However, Las Vegas has shown funding creativity. Its Triple-A ballpark received $80 million in naming rights from the Las Vegas Convention and Visitors Authority in 2017. Room taxes fund the agency, so it was public money in a backdoor way.
Clark County Commissioner Michael Naft, who is on the board of congressional agencies, spoke to A’s representatives about their interest in Las Vegas and said he was aware of the club’s discussions with other Nevada officials. He said the A’s are taking a very different approach from the Raiders, who identified Las Vegas as their preferred landing spot early on after many years without getting a new stadium in Oakland.
“When the Raiders decided to come to Las Vegas, they had a clear plan,” Naft said. “They had a clear panel tasked with assessing value and value and they were committed to the goal. I haven’t seen that from the Oakland A’s at any level and it’s not really our place to go out and ask them to come here because we’ve earned the reputation of being the biggest arena in the world. We have invested both the dollars and the work to make this happen.
“I think I made myself clear, but from talking to others I don’t think I’m alone in this.”
New Nevada Gov. Joe Lombardo “will not collect taxes” to attract the A’s or any other team, his spokeswoman Elizabeth Ray said in a statement. But she said the club could qualify for other ongoing “economic development programs,” which could mean tax breaks similar to those Tesla received in 2014.
Manfred said in December the A’s relocation fee would be waived if they move to Las Vegas, reportedly saving the club up to $1 billion.
“We have exceeded any reasonable timeframe to resolve the situation in Oakland,” Manfred said.
Naft said Allegiant Stadium filled a hole beyond landing an NFL team. It allowed Las Vegas to attract big sporting events like the Super Bowl and Final Four, and big concerts like Garth Brooks and Elton John that “in many cases wouldn’t have happened otherwise.”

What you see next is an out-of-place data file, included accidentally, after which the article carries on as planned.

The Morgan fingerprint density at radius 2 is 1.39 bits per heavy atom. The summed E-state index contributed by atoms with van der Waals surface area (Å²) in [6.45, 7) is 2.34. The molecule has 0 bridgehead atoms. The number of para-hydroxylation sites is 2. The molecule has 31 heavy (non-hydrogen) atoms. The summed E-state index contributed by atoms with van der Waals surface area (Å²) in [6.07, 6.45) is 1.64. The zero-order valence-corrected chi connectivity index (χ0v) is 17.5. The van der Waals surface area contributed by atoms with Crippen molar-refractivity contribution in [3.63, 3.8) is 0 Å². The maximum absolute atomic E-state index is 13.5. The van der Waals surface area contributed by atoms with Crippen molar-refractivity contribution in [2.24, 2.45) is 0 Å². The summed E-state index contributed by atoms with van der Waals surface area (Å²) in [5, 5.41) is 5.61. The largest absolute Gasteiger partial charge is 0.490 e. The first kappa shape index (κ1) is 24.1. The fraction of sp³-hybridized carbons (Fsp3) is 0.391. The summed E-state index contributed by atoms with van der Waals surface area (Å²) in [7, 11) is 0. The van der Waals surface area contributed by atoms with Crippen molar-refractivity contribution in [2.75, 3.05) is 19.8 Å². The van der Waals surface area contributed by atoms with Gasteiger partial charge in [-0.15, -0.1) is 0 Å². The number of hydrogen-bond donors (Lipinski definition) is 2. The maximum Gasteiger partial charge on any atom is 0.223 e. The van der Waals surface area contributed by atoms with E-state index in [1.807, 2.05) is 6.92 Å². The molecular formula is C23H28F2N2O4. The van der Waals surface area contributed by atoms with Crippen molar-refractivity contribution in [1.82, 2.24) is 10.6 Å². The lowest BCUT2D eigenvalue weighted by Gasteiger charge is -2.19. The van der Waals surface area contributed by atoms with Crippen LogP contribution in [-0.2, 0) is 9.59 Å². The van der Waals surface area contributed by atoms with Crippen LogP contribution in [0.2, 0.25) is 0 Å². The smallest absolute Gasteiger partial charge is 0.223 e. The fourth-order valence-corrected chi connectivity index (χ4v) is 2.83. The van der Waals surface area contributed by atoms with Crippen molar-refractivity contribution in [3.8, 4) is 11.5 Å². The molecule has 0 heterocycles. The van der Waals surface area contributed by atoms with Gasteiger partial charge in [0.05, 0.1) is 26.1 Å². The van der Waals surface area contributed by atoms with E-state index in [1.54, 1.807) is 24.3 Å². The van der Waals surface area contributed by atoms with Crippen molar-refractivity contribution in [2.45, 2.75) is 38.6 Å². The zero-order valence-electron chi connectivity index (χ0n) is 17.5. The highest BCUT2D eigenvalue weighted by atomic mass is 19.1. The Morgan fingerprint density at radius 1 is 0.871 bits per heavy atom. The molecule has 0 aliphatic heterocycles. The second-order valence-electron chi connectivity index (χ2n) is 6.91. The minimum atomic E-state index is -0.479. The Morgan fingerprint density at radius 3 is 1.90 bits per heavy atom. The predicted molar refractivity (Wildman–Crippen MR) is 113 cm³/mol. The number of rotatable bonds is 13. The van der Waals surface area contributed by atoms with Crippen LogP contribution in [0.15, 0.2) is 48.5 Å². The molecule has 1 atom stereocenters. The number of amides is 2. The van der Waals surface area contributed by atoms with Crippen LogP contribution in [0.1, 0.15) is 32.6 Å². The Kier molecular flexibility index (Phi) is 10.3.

He said he didn’t think a ballpark would do that, and sports economist Victor Matheson agreed.
“I think it really begs the question of how many people are willing to watch baseball in Las Vegas,” said Matheson, a professor at the College of the Holy Cross in Worcester, Massachusetts. “It’s not that locals don’t have a large number of entertainment options right now, nor is it exactly clear how much people are traveling to see baseball in Vegas.”
If the A’s really want to be in Las Vegas, Naft said they need to get that straight.
“I just don’t think you can play destinations off against each other,” Naft said. “If you want to come here and be welcomed with open arms, you have to get involved.”
Should the A’s fail to reach an agreement in Oakland or Las Vegas, they could consider other destinations such as Charlotte, North Carolina; Nashville; and Portland, Oregon. Whether they would have the time to consider such options is another question.
Oakland has already shown it will watch the Raiders move to Nevada and the Warriors go to San Francisco across the Bay Bridge.
Las Vegas, Matheson noted, is hardly in a desperate situation. He also warned that Las Vegas could go from being one of the largest metro areas without a major professional sports team to one of the smallest with three franchises.
“So they went from kind of undersport to oversport in a short period of time if the A’s were going to go there,” Matheson said.
– Mark Anderson, Associated Press sportswriter